Em dashes are used in a few places in headline and body copy. These are often interruptive and can be a good replacement for a comma. But utilizing a triple-dash style with no space often gives the reader the feel of there being two sentences rather than a single broken sentence. Take this line adapted from the outer envelope rear teaser:
Get your biggest refund – guaranteed! 
The use of the shorter en dash with spaces before and after creates a better visual flow compared to:
Get your biggest refund—guaranteed! 
The latter may be closer to grammatical correctness, but this isn’t a college essay – it is a marketing communication. 

Letter front
It is odd that the first solicitation for the next tax year would be via snail mail, where there is a hard cost of printing and postage. Why not at least start with an email? Intuit has my email address, and it costs nearly nothing to send me a customized email noting my product choice from last year and offering an opportunity to get the same product this year.

The offer is nothing special. There is a vague “SAVE $10*” message in several places. The disclosure on the back of the brochure reads “* Savings and price comparison based on anticipated price increase 3/18/16.” That is not quite a compelling reason to make a purchase now, especially considering the fact that the money-back guarantee applies only within 60 days of purchase. If I make a purchase now, I will still be eating leftover Thanksgiving turkey when the guarantee expires. Not even Ned Flanders gets started on his taxes before the end of the yearThe lack of a bona fide customer value for immediate action merits this a Fail for Offer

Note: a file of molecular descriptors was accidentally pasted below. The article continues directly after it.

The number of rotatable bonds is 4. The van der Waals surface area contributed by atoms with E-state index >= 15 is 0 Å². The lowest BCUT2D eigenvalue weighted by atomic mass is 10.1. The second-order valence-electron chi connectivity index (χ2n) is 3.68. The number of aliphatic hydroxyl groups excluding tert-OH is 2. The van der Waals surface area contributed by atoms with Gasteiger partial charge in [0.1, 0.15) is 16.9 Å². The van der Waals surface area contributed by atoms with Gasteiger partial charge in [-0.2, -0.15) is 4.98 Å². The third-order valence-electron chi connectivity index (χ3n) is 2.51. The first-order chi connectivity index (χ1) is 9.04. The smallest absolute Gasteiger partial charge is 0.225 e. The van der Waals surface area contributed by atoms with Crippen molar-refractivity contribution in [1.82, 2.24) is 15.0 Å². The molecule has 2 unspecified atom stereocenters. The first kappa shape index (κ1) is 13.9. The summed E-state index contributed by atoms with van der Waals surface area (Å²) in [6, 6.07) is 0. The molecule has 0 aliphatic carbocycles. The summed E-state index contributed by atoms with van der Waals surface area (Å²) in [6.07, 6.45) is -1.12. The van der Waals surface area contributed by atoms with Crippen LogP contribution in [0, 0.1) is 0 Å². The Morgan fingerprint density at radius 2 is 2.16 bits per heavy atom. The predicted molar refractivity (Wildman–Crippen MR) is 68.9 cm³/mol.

Perhaps Intuit was trying to standardize the mailer and purchase process, but, in doing so, may have missed personalization opportunities. For example, I have used the Premier version of TurboTax every year for at least a decade. That would suggest that I have no interest in the Deluxe version this year, so about a quarter of the brochure’s content is irrelevant to me. Rather than explain a likely irrelevant lower tier product, perhaps the focus could have been on resale and upsale.
Back of letter

If you are going through the effort and expense to send a personalized solo mail package, consider having a personalized offer with personalized tracking such as a unique offer code or personalized URL, product recommendations based on prior purchases, and an offer that expires soon. This could allow the customer to not have to complete a long form when repurchasing your product online. Not only will this address the customer based on his/her purchase history and information, you have the opportunity to fully track customer interactions.


  1. Consider the Timing of your marketing communication relative to seasonal level of consumer interest as well as macro-marketing conditions.
  2. Direct mail may not be the best method to reach out to your existing customer base when there are lower-cost methods available.
  3. Consider how you use dashes in every sentence.
  4. Have an offer that compels immediate action.
  5. Use your database to personalize your marketing communications and customer interactions.
Brochure Cover

Brochure Back

Brochure interior
Brochure interior


CenturyLink sends great offer to ineligible cusotmer

This recent post on Consumerist about CenturyLink mailing an offer to an ineligible customer with prior issues is a reminder that all companies should have and maintain a Do Not Solicit list.  The list should include who request opt-out as well as unusual situations like Seth’s.  Use it for both email and snail mail. 

Lesson: Save yourself some embarrassment -- have a marketing opt-out list.  Maintain it and update it frequently.